Christian Pulisic is ‘doing everything in my power’ to play for U.S. vs. Netherlands

Christian Pulisic of the United States smiles during a news conference
Christian Pulisic was unusually upbeat and engaged during a 14-minute media conference Thursday at the U.S. training complex in Doha, Qatar, two days after suffering a pelvic bruise in a World Cup game against Iran.
(Ashley Landis / Associated Press)

Christian Pulisic learned the U.S. had advanced to the World Cup’s round of 16 by staring at a cellphone in a hospital examination room. Which is odd because it was Pulisic’s goal that had sent the Americans there.

But the scoring play ended with Pulisic sliding into Iranian goalkeeper Alireza Beiranvand, whose knee slammed into Pulisic’s ... well, we’ll get to that in a minute. The important thing is the ball wound up in the net, the U.S. hung on for a 1-0 victory and will meet the Netherlands on Saturday in the first round of elimination games.

Pulisic, meanwhile, wound up in the hospital where he was diagnosed with a pelvic bruise, a condition that is a lot more painful than it sounds. But not, apparently, as painful as it could have been.

“I mean, it’s a pelvic contusion,” he said. “At the same time, I didn’t get hit in the [testicles]. It was very painful and, you know, that bone is there for a reason, to protect you. I hit it well. It was sore. But it’s getting better.”


Whether it protected Pulisic well enough that he’ll be able to play Saturday night will not be known until game time. But his absence would be a major blow to the U.S. since the Americans have only two goals in this World Cup and Pulisic set up one and scored the other.

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“I’m taking it day by day right now, but doing everything in my power to be able to be out there on the field on Saturday,” said Pulisic, who was unusually upbeat and engaged during a 14-minute media conference Thursday at the U.S. training complex.

Although the players chose Tyler Adams as their captain, Pulisic has long been the public face of the team, and it’s clear the players feed off his grit and determination. That will be a difficult intangible to replace if he can’t go against the Netherlands, which is ranked eighth in the world and is unbeaten in 18 consecutive matches.

“Huge player for us, obviously,” Adams said of his teammate. “I know he’ll do anything to play in the next game. So we’ll be counting on him.”

“Just shows his bravery,” midfielder Kellyn Acosta said of the goal, which Pulisic finished knowing a collision was coming. “He’s wanted it so bad. I’m glad that he was finally rewarded with a goal. He’s super hungry.”

This World Cup was supposed to be Pulisic’s coming-out party after he and the U.S. missed out on the tournament four years ago. Since then, he played two seasons in the German Bundesliga for Dortmund and four in the English Premier League with Chelsea. He also has appeared in 47 Champions League games, most ever by an American. It’s already a Hall of Fame resume and Pulisic is just three months past his 24th birthday.

What was missing from that CV, though, was a turn under the red-hot glare of the global spotlight, which this tournament has provided.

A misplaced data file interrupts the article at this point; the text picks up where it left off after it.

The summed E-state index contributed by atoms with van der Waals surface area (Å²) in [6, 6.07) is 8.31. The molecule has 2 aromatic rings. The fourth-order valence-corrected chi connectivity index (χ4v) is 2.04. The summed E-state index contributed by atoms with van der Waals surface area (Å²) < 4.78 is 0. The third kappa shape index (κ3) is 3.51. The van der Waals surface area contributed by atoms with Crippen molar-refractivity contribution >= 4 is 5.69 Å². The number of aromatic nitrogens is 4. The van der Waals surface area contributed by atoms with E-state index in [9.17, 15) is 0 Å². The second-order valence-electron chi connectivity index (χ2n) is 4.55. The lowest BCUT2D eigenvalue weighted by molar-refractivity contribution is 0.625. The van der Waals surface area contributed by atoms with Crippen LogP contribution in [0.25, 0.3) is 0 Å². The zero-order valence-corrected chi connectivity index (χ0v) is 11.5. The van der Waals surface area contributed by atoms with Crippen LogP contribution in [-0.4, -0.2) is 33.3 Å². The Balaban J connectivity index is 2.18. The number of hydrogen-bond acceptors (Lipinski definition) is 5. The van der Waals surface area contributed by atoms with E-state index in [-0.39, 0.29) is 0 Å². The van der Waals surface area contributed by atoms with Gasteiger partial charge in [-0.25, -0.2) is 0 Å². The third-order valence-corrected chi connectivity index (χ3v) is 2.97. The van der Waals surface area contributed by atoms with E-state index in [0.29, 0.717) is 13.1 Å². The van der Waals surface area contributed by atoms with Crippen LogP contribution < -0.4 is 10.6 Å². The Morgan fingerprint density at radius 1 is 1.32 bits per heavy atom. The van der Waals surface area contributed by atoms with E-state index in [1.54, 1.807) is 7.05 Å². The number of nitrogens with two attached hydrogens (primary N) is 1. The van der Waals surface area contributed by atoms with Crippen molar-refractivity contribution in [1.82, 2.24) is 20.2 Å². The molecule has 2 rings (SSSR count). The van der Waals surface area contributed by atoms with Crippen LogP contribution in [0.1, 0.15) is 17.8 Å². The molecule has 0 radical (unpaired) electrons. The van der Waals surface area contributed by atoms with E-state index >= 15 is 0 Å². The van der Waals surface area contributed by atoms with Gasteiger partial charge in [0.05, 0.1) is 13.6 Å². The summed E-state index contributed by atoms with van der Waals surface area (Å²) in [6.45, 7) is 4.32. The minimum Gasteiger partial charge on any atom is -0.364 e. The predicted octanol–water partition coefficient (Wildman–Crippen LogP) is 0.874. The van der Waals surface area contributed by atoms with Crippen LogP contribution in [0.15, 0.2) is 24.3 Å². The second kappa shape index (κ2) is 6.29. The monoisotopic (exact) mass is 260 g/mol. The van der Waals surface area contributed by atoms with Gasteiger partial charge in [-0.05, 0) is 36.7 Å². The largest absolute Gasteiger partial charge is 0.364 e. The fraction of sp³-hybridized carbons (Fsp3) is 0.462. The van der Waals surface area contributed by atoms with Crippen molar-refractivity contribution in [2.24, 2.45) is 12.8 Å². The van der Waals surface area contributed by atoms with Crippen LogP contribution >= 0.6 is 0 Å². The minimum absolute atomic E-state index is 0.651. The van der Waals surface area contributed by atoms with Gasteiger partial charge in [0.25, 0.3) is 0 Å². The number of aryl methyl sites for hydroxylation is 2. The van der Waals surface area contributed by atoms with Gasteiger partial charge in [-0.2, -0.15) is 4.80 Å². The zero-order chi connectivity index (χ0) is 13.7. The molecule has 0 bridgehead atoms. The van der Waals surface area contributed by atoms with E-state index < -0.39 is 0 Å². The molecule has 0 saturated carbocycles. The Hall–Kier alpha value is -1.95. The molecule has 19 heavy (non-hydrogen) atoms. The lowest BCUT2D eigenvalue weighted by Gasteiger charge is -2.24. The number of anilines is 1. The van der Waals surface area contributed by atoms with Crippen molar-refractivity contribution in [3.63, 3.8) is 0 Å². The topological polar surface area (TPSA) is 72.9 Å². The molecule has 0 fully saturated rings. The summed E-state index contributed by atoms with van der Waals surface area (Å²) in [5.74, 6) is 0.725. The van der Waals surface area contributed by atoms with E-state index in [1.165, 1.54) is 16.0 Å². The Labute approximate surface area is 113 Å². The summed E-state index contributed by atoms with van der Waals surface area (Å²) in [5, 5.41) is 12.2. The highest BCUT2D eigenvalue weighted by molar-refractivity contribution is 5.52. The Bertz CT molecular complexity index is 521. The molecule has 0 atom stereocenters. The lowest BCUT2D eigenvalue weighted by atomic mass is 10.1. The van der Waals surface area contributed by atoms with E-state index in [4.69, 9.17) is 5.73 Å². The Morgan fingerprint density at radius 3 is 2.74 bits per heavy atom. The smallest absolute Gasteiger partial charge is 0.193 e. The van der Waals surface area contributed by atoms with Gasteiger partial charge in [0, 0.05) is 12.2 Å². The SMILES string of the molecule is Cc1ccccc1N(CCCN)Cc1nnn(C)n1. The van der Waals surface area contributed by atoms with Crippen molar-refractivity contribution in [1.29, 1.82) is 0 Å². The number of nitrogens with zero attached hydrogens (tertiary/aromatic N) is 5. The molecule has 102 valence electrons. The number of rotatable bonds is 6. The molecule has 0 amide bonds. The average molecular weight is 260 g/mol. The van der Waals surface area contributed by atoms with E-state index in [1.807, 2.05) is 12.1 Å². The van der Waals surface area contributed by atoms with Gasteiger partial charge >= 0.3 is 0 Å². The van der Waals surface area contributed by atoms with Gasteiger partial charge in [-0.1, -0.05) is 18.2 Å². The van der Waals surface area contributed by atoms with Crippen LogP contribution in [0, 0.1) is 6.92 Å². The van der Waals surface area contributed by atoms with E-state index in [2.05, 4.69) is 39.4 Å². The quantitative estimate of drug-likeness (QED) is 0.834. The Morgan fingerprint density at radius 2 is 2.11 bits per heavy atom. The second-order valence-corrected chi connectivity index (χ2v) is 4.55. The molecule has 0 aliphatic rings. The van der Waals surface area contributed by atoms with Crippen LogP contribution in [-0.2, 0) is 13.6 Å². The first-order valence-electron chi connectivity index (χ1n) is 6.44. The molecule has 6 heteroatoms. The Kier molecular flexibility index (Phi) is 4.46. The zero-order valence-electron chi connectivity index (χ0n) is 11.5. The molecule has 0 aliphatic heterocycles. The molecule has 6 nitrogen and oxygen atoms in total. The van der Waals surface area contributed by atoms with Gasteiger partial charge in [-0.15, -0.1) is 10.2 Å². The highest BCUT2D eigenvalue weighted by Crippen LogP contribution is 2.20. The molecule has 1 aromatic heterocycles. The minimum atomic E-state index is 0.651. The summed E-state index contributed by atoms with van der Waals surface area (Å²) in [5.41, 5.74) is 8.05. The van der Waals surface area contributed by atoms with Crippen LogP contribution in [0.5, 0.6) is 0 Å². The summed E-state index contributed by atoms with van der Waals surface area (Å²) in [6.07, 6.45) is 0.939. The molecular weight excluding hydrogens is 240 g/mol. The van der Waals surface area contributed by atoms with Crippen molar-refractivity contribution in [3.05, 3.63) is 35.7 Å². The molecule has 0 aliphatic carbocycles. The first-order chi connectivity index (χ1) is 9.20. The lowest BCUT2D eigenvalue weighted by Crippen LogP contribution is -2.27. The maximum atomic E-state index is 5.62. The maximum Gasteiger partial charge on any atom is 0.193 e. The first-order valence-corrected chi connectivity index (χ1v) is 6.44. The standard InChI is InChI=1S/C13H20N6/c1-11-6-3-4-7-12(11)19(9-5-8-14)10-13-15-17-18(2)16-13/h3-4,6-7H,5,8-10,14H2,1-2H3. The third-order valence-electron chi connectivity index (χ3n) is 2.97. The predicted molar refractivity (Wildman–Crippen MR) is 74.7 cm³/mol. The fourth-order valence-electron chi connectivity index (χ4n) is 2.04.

“By no means do I want that to be the only thing I look back on from this tournament. There’s still a lot a lot ahead for this team and myself.”

— Christian Pulisic

Christian Pulisic of the United States is helped by team doctors after he scoring his team's opening goal.
Christian Pulisic is helped off the field after scoring during a World Cup group-play match against Iran on Tuesday in Doha, Qatar.
(Luca Bruno / Associated Press)

“It’s the biggest sport. We’re on the stage,” teammate Tim Weah said. “It’s up to us to take it as far as we can go and make sure that we make a statement.”

But when given the opportunity to make a statement about his own performance in Qatar, Pulisic put the focus back on his team.

“To score a goal and help the team in any way I can is what I’m here to do,” he said. “I want to make big plays and I want to do what I can help this team.”

“It feels great to score in a World Cup,” he added.

Well, it maybe didn’t feel so great at the time.

“I paid the price for it a bit,” he said. “Took a knee. It was not nice; obviously very painful.”

Pulisic said he knew he had scored but wasn’t sure the goal counted because his teammates weren’t celebrating.

“I was a bit confused,” he said. “I think they were trying to keep their distance and make sure I was OK. I was worried it was offside. You never know nowadays.”

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Given the importance of the goal in sending the U.S. through to the round of 16 — without it, Iran would have advanced and the U.S. would have gone home — Pulisic’s score has drawn comparisons to Landon Donovan’s stoppage-time score against Algeria in the group-play finale in South Africa in 2010. Without that goal, the U.S. would have been eliminated; with it the Americans won the group.

Donovan celebrated his goal by drinking beer in the locker room with Bill Clinton. Pulisic celebrated his at the hospital.

“It was the hardest thing,” he said. “They were checking my blood sugar and everything; it was flying through the roof. It was just stress-watching the game. Once the final whistle blew, I was obviously very happy.”

Pulisic pushed back on any similarities between his goal and the one in 2010. For one thing, Donovan never won another World Cup game. Pulisic, meanwhile, plans on having many more memorable wins.

“I’m hoping I haven’t had that moment yet, to be honest,” he said. “I’m hoping it’s in front of me.”

“By no means do I want that to be the only thing I look back on from this tournament,” he added. “There’s still a lot a lot ahead for this team and myself.”